Monday, 2 April 2018
Probably the worst thing for your confidence, and indeed your ego, when posing on a shiny newish TDR250, is to drop it in front of a bus full of people on a greasy street. But, yes, after only three weeks of trouble free riding, my pride and joy was resting on its side, bleeding petrol and looking very sorry for itself indeed. To be honest, I felt a bit stupid as well, laying as I was, a couple of feet behind it.
The bike represented the sum total of all my savings, a couple of loans and a GPz305, and had, up until that point, been showing me what real motorcycling was all about. I got it off a pal who had bought it then discovered he needed the money to set up a business, after just 120 miles of abusing the TDR.
I had fallen in love with it the second I saw it and had spent the next five and a half days convincing him that his business was a great idea. In fact, a wonderful idea. In the end, he sold it grudgingly and I was sure I could see his gloating face on the bus as I was helped to my feet by the seemingly ever present old nurse type. After testing my limbs to see if they still worked, I limped over to inspect the bike.
Picking the Yamaha up, I reckoned the damage seemed mostly superficial and was, within minutes, back in my garage trying to work out how to pay for the repairs. In actual fact, the only things that really needed replacing were the front brake lever and indicator. The exhaust, footrests and bar ends were all scraped but not sufficiently bent to merit replacement and were passed over with my magic rust proofing paint brush. It was just as well, because TDR parts are not the cheapest things on the market.
With a front right-hand exhaust and protector coming in at a pretty hefty £242 and brake pedal at £55, I was thanking my lucky stars to be born sufficiently open minded not to let a couple of covered up scrapes dent my enthusiasm. Looking back, that was probably one of the biggest advantages of the TDR, you got the power and looks of a bike without the worry of a full fairing or the necessary cost of fully comprehensive insurance.
The TDR is a fast bike and can be favourably compared, in terms of speed and acceleration, to almost anything in the 600cc trials/enduro category. Its engine is the same as the race bred twin cylinder two stroke unit installed in the TZR250 and has the same power output of 50hp. I actually found it quite a similar beast to ride despite the trial bike inspired styling. Maybe that was down to the time I had spent behind the bars of various four strokes, but in direct comparison the TDR certainly didn't lose a great deal in terms of acceleration from its more conventional brother.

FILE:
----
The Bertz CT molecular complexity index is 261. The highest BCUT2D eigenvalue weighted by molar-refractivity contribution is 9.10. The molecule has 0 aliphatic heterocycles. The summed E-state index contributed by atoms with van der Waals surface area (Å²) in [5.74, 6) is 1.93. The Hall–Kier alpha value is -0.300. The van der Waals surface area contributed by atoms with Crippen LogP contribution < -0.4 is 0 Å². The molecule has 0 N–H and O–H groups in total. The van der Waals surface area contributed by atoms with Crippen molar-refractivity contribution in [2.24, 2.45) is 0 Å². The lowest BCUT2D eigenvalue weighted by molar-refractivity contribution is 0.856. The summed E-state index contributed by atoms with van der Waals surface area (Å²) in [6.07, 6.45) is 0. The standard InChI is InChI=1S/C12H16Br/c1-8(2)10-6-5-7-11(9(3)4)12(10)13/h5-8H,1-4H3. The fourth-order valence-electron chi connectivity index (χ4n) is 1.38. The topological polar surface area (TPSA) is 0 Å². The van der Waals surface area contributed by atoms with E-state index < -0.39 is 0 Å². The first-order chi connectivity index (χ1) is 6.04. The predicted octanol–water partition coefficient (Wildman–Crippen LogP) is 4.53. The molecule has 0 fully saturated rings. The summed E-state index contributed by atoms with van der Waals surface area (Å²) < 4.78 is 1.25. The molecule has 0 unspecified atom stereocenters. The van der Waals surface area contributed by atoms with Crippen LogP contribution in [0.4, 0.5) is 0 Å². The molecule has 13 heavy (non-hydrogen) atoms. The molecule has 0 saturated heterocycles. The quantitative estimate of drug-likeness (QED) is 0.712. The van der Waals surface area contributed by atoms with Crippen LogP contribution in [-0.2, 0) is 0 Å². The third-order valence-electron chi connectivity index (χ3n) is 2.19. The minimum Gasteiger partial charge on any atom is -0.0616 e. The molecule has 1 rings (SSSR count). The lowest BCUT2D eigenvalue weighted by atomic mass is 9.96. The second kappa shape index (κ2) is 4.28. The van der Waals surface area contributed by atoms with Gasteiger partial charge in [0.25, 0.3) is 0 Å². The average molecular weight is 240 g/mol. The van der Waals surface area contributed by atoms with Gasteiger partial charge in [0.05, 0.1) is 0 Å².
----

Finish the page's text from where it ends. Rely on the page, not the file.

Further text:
In all out top speed, however, the TZR takes the honours by a long chalk with the TDR managing only around 110mph flat out. And that was with me almost becoming one with the tank. I have heard that it will do another 15mph given the right conditions and rider. but I wouldn't like to chance it. as in my experience it starts to weave at anything over 100mph.
At lower speeds, however, its stability is fine with the original Metzelers performing admirably in anything the weather throws at them, even snow (yes, I am that stupid). Indeed, the TDR feels very solid and trustworthy in most situations, a fact that often encourages over use of the throttle.
The first thing that you notice when getting on a TDR is the ridiculous positioning of the tacho, stuck. or seemingly wedged, into the middle of the tank, it offers absolutely no advantage to any rider sensible enough to wear a full face helmet. Indeed. I found its location bloody dangerous, as looking down to check the revs is almost always accompanied by complete removal of your eyes from the road in front. This actually caused me a few problems, especially during the initial stages but I soon learnt the secret - don't bother with it at all; the engine soon tells you if you are going over the score, as do your underpants! Like any other frantic two stroke, the engine and exhaust give out a bony wail and, to be honest, rather satisfying high pitched scream. The noise is all part of the fun of riding a TDR, but I must admit to sometimes wishing for the cool seduction of the CBR drone or, indeed. the Harley roar (when I'm really very depressed).